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Written by Olin Coles   
Monday, 06 February 2012
Table of Contents: Page Index
Intel SSD 520 Series Solid State Drive
Closer Look: Intel SSD 520 Series
Features and Specifications
SSD Testing Methodology
AS-SSD Benchmark
ATTO Disk Benchmark
CrystalDiskMark 3.0 Tests
Iometer IOPS Performance
EVEREST Disk Benchmark
PCMark Vantage HDD Tests
Intel SSD 520 Series Conclusion

CrystalDiskMark 3.0 Tests

CrystalDiskMark 3.0 is a file transfer and operational bandwidth benchmark tool from Crystal Dew World that offers performance transfer speed results using sequential, 512KB random, and 4KB random samples. For our test results chart below, the 4KB 32-Queue Depth read and write performance was measured using a 1000MB space. CrystalDiskMark requires that an active partition be set on the drive being tested, and all drives are formatted with NTFS on the Intel P67 chipset configured to use AHCI-mode. Benchmark Reviews uses CrystalDiskMark to illustrate operational IOPS performance with multiple threads. In addition to our other tests, this benchmark allows us to determine operational bandwidth under heavy load.

CrystalDiskMark uses compressed data in its benchmark tests, so sequential file transfer speeds appear lower compared to those tested with other tools using uncompressed data. This section concentrates on operational IOPS performance using compressed data.

CrystalDiskMark 3.0 reports sequential speeds reaching 473.8 MB/s reads and 300.2 MB/s writes. 512K test results reached 399.9 MB/s read and 285.8 MB/s write performance. 4K tests produced 28.09 read and 76.26 write performance. We've save the best for last...

CDM-Intel-SSD-520-Series.png

Maximum 4KB IOPS performance results at queue depth 32 are reported in the chart below. These values represent the performance levels for several enthusiast-level storage solutions, and illustrates which products offer the best operational performance under load:

CrystalDiskMark-4K_Results.png

In the next section, we continue our testing using Iometer to measure input/output performance...



 

Comments 

 
# "As of 06 February 201, the Intel SSD 520 Series launches..."Dan 2012-02-06 08:35
Wow, so long ago. The age when Caracalla ruled. Did they have SSDs back then?
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# RE: "As of 06 February 201, the Intel SSD 520 Series launches..."Olin Coles 2012-02-06 08:41
There's always got to be at least one person... the typo's been fixed smartass. :)
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# LOL!realneil 2012-02-06 10:42
Good review Olin. Now I want one of these too. As a matter of fact, it's on the top of the list.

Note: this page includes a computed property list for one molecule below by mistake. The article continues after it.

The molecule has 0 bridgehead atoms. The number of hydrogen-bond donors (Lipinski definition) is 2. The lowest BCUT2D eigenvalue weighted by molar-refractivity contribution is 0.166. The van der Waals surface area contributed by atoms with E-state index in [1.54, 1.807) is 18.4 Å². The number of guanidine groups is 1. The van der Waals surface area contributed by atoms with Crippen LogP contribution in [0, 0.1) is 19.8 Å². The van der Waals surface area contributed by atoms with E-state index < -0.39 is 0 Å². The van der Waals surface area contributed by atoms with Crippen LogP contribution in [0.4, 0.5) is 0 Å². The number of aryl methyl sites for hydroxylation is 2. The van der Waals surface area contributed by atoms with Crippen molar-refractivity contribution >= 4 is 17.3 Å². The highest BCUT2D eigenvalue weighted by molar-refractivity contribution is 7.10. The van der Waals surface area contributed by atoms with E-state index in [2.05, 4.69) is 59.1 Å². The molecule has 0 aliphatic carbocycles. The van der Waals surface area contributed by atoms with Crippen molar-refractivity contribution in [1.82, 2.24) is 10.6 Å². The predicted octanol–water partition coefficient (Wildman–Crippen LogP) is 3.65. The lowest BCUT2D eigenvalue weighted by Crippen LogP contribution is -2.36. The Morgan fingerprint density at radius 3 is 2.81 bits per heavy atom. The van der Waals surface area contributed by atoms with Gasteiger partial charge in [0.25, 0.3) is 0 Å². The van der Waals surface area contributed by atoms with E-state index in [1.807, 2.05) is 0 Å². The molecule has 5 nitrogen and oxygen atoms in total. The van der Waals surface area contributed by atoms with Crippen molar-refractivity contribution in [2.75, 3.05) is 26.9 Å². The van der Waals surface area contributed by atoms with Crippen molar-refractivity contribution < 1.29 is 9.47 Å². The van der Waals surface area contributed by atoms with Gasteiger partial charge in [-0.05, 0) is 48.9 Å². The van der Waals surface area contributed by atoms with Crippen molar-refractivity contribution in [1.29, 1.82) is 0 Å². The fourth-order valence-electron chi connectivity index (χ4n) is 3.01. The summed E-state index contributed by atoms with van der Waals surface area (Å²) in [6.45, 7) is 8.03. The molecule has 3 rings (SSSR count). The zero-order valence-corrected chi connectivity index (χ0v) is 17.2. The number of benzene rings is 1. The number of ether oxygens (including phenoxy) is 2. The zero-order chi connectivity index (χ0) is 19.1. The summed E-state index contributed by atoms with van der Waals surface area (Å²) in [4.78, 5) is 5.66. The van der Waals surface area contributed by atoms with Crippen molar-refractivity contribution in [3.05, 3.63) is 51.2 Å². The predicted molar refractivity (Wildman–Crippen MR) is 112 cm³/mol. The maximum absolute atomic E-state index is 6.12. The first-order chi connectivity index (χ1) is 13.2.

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# RE: LOL!Olin Coles 2012-02-06 10:45
Thanks! This is a VERY FAST drive that costs the same as SandForce SSDs, and with a five year Intel warranty you really can't go wrong.
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# RE: Intel SSD 520 Series Solid State DriveJerry Record 2012-02-06 15:42
Thanks for the review. I have been looking at these for some time, but still straddling the fence. My concerns are longevity of the drive. The Intel 520 & 320 series have the best reviews with the fewest number of DOA's & BSOD's with in a short time period after installation. I also understand Intel has a 5 yr waranty. But, when it holds you OS and all you software and dies. It is a hassle. Just thought I would check and see if you had any insight into the real world life expectancy of the SSD today.
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# RE: Intel SSD 520 Series Solid State DriveEndocine 2012-02-07 02:38
Unfortunately your question can not be easily answered. But my anecdotal observation from running intel SSD's for a couple years now, in laptops and desktops - I have never seen a failure personally. I wouldn't rely on SSDs for long term data storage, and regardless of their failure rate or life expectancy, always do data backups, if you do not then you are asking for a hassle. Don't put anything critical on a consumer SSD and always do backups.

While these drives are appreciably more expensive than equally performing models from other companies, one would hope that a lot more testing and quality controls went into making them, and there's no way to test for reliability between brands in a review like this, you need to run tests for a long period of time using large numbers of drives and the expense and time of such an undertaking would be beyond the capabilities of a review site.
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# AES 256-bit EncryptionBill McGovern 2012-04-23 07:36
I currently use a 'standard' hard drive. I keep all data on a partition other than the OS partition. I use TrueCrypt to encrypt the data partition.
I am concerned with the 520's reliance on the bios password for encryption. Isn't the bios password fairly easy to hack? If my laptop 'walks off' is my data really 100% secure or is it readily available to anyone who can garner the bios password?
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# RE: AES 256-bit EncryptionOlin Coles 2012-04-23 07:42
Hello Bill:
Although I do not use it personally, it is my understanding that TrueCrypt works perfectly on an SSD.
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# RE: RE: AES 256-bit EncryptionBill McGovern 2012-04-23 07:48
Sorry if I wasn't clear....I'm interested in utilizing the 520's native encryption, not TrueCrypt. My understanding is that using a software encryption program will cause additional performance and wear issues. My concern is with the 520's native, hardware encryption reliance on the bios password.
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# RE: RE: RE: AES 256-bit EncryptionOlin Coles 2012-04-23 07:57